As for my view on the entire subject well try to imagine the following conversation
“Well Nick you certainly have all the qualifications and experience that we require to work as a Media advisor to the Labour Party. However because of the nature of the job and the fact that you will be working closely with Labour MP's I would like to ask you some questions. Are you a member of the Labour Party ?”
“Frankly Harriet I don't see how that question is relevant to my ability and qualifications to do the job.”
“Well you see Nick because of the type of organisation we are we need to know that all our staff comply with our values and principles so I must ask you once again are you a member of the Labour Party ?”
“Since you ask I am a member of the BNP but that won't affect my ability to do this job. My membership of the BNP is a purely personal matter”
“I'm sorry Nick but if you are a practicing member of the BNP then you simply cannot be employed by the Labour Party"
"That Harriet is nothing more than prejudice and Discrimination. I will sue you in an employment Tribunal"
If the above conversation was to ever take place "Nick" would find himself with a problem because it is perfectly legal to discriminate on the grounds of political belief or party membership and the Equality Bill does not change this. No Labour politician would accept the suggestion that the Labour Party or a Labour MP should be obliged to employ a member of the BNP but by the same logic why should a Church or Mosque be obliged to employ someone whose views and life style are incompatible with the views and ethos of their organisation ? Religions are often being accused of hypocrisy but in this case it is politicians who are the hypocritically applying to religious organisations principles that they do not apply to themselves.
When the Pope made his speech questioning the governments current equality obsession those criticising him concentrated on the issue of discrimination but have ignored the fundamental point he was trying to make namely that Britain proclaims itself to be a free society but is increasingly unwilling to accept that an important element of a free society is accepting that voluntary organisations, such as churches, have the right to preserve their character and identity both in their membership criteria and in their employment practices.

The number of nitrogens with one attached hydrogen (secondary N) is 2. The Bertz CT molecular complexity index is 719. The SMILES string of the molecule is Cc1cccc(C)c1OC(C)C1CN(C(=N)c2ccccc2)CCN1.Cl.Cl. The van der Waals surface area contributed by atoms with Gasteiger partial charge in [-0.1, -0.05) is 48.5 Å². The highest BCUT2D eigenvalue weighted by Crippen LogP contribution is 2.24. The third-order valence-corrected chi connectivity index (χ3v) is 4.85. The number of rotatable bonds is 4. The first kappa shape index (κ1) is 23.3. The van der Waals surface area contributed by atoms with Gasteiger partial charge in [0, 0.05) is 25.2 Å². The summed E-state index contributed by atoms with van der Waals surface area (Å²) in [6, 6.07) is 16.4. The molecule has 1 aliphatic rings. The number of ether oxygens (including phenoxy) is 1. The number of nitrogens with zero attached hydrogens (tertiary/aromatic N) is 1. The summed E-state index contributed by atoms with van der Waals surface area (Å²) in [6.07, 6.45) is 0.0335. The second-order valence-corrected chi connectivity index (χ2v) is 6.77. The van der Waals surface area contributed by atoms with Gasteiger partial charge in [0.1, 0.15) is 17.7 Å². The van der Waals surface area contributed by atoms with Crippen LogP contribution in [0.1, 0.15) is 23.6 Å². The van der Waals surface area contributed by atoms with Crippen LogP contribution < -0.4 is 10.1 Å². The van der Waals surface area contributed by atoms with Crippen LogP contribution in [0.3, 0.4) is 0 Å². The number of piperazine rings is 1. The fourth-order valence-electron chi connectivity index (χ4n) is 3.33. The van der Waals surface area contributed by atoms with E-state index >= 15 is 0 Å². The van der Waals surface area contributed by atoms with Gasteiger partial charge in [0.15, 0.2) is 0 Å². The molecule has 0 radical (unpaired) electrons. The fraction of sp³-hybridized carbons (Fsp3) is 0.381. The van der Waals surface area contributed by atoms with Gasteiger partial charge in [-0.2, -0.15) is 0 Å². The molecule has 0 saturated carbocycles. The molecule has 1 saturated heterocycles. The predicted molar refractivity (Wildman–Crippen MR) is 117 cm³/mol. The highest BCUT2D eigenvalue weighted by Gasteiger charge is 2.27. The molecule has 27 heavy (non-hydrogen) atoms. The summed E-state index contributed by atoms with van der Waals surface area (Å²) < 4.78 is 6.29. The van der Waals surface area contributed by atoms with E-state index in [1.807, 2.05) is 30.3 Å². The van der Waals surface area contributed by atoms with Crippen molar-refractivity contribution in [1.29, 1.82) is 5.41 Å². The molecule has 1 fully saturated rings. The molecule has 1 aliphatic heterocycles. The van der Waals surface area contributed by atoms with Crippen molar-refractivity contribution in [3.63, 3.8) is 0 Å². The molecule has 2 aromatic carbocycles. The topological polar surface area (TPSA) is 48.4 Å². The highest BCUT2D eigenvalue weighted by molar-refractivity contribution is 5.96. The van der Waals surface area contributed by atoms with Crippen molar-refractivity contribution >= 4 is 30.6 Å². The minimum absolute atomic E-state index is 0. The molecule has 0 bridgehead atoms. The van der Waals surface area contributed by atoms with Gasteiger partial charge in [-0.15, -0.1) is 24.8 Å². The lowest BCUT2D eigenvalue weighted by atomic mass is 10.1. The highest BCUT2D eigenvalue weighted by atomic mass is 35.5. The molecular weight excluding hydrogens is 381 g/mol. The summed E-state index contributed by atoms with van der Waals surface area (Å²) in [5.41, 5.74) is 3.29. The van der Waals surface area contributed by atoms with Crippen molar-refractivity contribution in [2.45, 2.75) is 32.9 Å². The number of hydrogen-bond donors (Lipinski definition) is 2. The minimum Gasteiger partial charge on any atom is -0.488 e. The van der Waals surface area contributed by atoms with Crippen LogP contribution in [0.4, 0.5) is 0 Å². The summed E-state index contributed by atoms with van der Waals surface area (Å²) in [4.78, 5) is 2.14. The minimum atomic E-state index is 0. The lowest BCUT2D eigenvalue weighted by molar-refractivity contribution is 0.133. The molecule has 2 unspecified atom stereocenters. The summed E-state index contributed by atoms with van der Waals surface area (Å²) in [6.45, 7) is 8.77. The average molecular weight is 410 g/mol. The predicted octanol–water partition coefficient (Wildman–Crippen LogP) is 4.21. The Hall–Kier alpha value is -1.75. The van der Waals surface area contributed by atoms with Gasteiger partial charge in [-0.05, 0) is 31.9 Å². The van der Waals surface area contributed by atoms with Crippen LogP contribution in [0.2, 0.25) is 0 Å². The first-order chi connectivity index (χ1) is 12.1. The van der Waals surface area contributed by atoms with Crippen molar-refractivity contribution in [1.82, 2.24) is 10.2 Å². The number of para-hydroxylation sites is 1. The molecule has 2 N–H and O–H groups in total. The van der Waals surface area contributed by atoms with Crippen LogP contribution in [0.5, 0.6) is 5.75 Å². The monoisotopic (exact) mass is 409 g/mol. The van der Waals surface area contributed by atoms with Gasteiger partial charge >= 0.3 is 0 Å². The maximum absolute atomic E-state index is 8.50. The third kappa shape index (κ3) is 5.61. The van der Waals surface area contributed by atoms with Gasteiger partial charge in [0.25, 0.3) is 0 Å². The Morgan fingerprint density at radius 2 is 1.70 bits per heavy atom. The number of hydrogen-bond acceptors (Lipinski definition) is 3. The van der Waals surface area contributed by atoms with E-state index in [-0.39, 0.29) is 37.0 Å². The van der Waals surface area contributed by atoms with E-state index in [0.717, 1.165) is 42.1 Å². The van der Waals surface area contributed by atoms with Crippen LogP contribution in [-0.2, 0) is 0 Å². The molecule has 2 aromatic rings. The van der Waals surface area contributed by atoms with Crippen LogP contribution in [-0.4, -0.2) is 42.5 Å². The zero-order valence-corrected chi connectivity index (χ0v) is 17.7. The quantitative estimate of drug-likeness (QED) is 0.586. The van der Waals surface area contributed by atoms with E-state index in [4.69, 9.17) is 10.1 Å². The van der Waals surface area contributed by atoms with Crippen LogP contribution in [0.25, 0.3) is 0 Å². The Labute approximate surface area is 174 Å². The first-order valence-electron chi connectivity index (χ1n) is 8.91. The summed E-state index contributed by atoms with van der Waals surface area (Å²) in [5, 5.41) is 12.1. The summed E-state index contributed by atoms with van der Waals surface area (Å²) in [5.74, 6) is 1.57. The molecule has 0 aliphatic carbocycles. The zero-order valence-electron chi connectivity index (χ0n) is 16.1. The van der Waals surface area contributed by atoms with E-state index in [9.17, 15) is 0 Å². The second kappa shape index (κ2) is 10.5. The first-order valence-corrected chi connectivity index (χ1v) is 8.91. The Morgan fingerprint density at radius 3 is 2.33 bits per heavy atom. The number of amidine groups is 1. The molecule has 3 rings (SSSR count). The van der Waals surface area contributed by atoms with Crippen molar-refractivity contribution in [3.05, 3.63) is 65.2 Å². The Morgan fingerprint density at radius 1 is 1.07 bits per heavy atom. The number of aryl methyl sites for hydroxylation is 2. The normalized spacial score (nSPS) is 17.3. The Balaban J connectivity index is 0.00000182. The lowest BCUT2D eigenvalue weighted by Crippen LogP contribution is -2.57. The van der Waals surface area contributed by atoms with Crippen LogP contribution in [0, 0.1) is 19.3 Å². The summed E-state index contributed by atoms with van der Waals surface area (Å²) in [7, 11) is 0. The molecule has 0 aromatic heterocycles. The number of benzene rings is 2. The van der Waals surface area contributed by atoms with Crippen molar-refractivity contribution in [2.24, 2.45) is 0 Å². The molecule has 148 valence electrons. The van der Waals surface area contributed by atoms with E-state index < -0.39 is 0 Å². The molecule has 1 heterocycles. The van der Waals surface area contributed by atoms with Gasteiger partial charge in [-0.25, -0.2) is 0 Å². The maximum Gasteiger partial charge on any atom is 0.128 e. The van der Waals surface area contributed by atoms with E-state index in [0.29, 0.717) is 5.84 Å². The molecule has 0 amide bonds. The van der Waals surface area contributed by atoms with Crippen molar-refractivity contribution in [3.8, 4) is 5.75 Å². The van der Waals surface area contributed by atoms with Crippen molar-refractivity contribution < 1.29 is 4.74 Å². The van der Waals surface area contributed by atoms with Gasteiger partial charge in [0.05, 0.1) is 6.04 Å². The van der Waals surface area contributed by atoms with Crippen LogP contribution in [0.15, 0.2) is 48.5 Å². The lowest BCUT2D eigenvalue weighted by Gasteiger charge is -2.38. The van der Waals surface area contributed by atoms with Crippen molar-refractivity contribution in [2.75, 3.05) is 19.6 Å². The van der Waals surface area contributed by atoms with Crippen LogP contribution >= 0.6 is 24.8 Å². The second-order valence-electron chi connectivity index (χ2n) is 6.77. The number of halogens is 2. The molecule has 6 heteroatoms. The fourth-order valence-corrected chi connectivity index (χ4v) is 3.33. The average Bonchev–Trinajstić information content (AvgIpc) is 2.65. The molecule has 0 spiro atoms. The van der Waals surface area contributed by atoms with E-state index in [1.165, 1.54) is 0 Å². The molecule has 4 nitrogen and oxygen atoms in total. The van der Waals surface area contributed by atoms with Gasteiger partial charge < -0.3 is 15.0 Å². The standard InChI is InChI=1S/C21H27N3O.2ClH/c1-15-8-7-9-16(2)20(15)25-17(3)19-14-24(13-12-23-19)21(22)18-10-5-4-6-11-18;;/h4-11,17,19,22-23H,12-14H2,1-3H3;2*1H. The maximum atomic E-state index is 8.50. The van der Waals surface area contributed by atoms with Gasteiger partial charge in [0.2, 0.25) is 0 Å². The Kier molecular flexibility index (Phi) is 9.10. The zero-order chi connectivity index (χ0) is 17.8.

The press have covered the Equality Bill as if the only objections to it related to homosexuality but the objections are much more fundamental than that. Under the proposals in the Bill religious organisations will not be able to insist on employing members of their own religion even in quite important positions and that is a fundamental attack on the principles of freedom of Association. Organisations, whether religious or otherwise, are ways in which human beings interact with one another and with society at large and organisations as much as individuals have a right to their own character and identity.
The defenders of the Equality Bill argue that it does not interfere with Freedom of Association because employment by an organisation is different to membership of it but is that distinction really valid ? In reality how far can any organisation flourish if the lives of its employees are in fundamental conflict with the principles of the employer ?
For example should the RSPCA be obliged to employee someone who goes fox hunting on their day off, the argument could be made that is it is their private life so why should their employer object ? The reality is of course that if such an employee was working for the RSPCA then the RSPCA would be accused of hypocrisy in employing them and members would probably not be happy to see their membership subscriptions being used to pay the salary of such a person. On the same basis if a Church or Religious Charity employs someone whose personal life is incompatible with the principles of the religion then they will be accused of hypocrisy also.
The Pope was not asking for Churches to be given for special privileges or exemptions rather he was asking that the law be framed in a way that recognises there are different types of organisations in society and for politicians to draft laws that are realistic, just and proportionate in their effect. In reality it is the Pope who is defending tolerance and diversity not Harriet Harman